Drink Gatorade. Climb Walls.

According to Shoot, Element 79 hired director Baker Smith of harvest in Santa Monica to make this “viral video” for Gatorade. The catch is amazing, but so is the fact that Gatorade just barely makes an appearance.
[via Shedwa]

About David Burn

Co-founder and editor of AdPulp. I wrote my first ad for a political candidate when I was 17 years old. She won her race and I felt the seductive power of advertising for the first time. I worked for seven agencies in five states before launching my own practice in 2009. Today, I am head of brand strategy and creative at Bonehook in Portland, Oregon.


  1. Yeah, the thing with social media is that while you want to tell them who’s behind this fun experience and then get out of the way, you can’t go whole hog artsy-fartsy and hide the product in a little shot at the end.
    Because you see it’s not a TV commercial.
    So people aren’t going to even think about who made it/posted it. They’ll just figure it was another amateur with some talent and that’s that.
    But having a larger Gatorade presence somewhere that actually registered wouldn’t have made the video any less worthy of being passed along. (No one is more afraid of letting an ad be an ad than the people who work in this business.)

  2. BTW, the whole thing is fake and pieced together.

  3. @Spike – That’s like saying “The Matrix” is fake.
    @Toad – It’s not a commercial, so why make it play by a commercial’s rules?

  4. Isn’t it fair to say that anyone under a certain age who sees this kind of thing on YouTube et al knows most online videos are all sponsored by someone in some way? I really doubt if the whole “it’s revolutionary because we hid the logo” argument is even relevant anymore. The audience is in on it. They get it. On a different note, what of all the talk that this idea was done by Powerade a few years ago, same ballgame video treatment etc. Any truth to that? Just curious.

  5. @DavidBurn: “It’s not a commercial, so why make it play by a commercial’s rules?”
    But that’s the whole point!!
    It’s not “playing by a commercials rules” at all- quite the opposite. It’s a YouTube video. No one’s going to bother to try and figure out where it came from as they pass it along. (Versus a TV commercial, where a hidden logo might actually call up some intrigue.)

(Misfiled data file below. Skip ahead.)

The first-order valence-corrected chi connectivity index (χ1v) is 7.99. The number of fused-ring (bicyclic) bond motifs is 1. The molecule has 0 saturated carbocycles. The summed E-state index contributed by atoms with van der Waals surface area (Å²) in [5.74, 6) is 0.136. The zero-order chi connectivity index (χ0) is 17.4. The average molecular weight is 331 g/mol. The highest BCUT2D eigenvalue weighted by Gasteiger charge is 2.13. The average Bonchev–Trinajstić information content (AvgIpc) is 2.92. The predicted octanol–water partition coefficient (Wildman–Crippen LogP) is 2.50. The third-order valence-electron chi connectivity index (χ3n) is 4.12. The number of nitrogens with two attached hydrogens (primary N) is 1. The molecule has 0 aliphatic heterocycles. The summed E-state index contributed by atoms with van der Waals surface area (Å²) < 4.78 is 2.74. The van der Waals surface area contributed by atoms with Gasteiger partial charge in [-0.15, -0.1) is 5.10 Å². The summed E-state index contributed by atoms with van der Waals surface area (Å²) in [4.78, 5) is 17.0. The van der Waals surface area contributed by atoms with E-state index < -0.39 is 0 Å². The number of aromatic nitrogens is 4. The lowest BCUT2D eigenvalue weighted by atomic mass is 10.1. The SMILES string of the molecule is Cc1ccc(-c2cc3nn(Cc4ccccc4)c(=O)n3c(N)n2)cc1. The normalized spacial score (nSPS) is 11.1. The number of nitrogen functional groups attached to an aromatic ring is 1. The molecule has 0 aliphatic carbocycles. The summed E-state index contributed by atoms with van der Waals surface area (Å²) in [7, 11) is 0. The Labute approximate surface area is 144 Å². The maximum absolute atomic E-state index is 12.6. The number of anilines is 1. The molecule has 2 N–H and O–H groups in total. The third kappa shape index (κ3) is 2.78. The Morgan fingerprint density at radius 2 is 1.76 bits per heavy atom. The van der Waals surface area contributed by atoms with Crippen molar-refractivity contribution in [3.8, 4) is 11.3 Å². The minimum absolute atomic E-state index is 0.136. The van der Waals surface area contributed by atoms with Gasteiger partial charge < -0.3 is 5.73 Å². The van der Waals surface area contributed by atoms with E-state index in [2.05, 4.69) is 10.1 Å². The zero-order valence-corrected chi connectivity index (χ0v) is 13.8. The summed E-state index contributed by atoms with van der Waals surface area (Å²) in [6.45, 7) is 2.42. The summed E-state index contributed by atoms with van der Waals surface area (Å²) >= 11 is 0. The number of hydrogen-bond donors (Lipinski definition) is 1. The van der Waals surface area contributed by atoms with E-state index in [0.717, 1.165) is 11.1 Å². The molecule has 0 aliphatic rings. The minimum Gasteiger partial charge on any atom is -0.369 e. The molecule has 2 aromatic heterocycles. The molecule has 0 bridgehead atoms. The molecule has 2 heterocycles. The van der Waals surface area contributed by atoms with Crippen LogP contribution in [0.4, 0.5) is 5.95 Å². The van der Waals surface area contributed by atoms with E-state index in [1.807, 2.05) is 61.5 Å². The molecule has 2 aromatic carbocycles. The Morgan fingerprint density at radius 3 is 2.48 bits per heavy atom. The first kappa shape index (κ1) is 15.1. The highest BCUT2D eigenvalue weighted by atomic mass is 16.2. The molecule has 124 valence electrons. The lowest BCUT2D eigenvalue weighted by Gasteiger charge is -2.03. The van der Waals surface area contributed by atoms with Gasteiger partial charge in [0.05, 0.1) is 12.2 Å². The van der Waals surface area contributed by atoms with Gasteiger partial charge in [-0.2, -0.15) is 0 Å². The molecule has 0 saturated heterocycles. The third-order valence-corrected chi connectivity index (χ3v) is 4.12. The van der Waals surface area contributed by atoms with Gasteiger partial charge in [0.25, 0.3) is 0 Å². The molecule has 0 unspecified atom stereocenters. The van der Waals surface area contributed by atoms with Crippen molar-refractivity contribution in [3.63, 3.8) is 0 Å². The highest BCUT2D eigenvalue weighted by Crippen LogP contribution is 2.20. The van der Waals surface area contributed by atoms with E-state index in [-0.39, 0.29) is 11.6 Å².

And without that, no one’s going to know that Gatorade had anything to do with this.
    And to Suede’s point, the audience gets it. They won’t care if you start it with something as egregious as “Gatorade Presents Great Moments In Sports History” (not suggesting that, just saying that even something that blatant wouldn’t stop people from passing it around.)

  6. Toad, I know it’s not playing by a commercial’s rules, but you’re asking it to.

  7. I guess I’m not getting your point David.
    What “rules” does a commercial have?
    Social media is still an advertising vehicle.
    If we don’t know who made it, what use is it?
    If the video was made by two kids hoping to become directors I’d tell them the same thing.
    Maybe you can expand on your point?

  8. My point is that you CAN “go whole hog artsy-fartsy and hide the product in a little shot at the end.”
    Like Suede says, people are hip to it, they’ll figure it out, especially if the vid was seeded on a YouTube page “owned” by Gatorade (which is what I would recommend versus a logo treatment or “brought to you by” treatment in the video itself).

  9. David: Then we’ve been saying the same thing all along!
    All I was pointing out was that there needed to be SOME way for you to figure out that this was from Gatorade.
    If the YouTube page is a Gatorade page, that’s certainly enough of a tie-in. You were making it sound like the only clue was the tiny Gatorade bottle under her chair at the end.
    Because if they did that it or make it “G-Man457’s YouTube page” and you had to work to figure out who it’s from, then that’s silly.
    If the “sponsorship” is right on the host page, as you say it is– that’s ideal.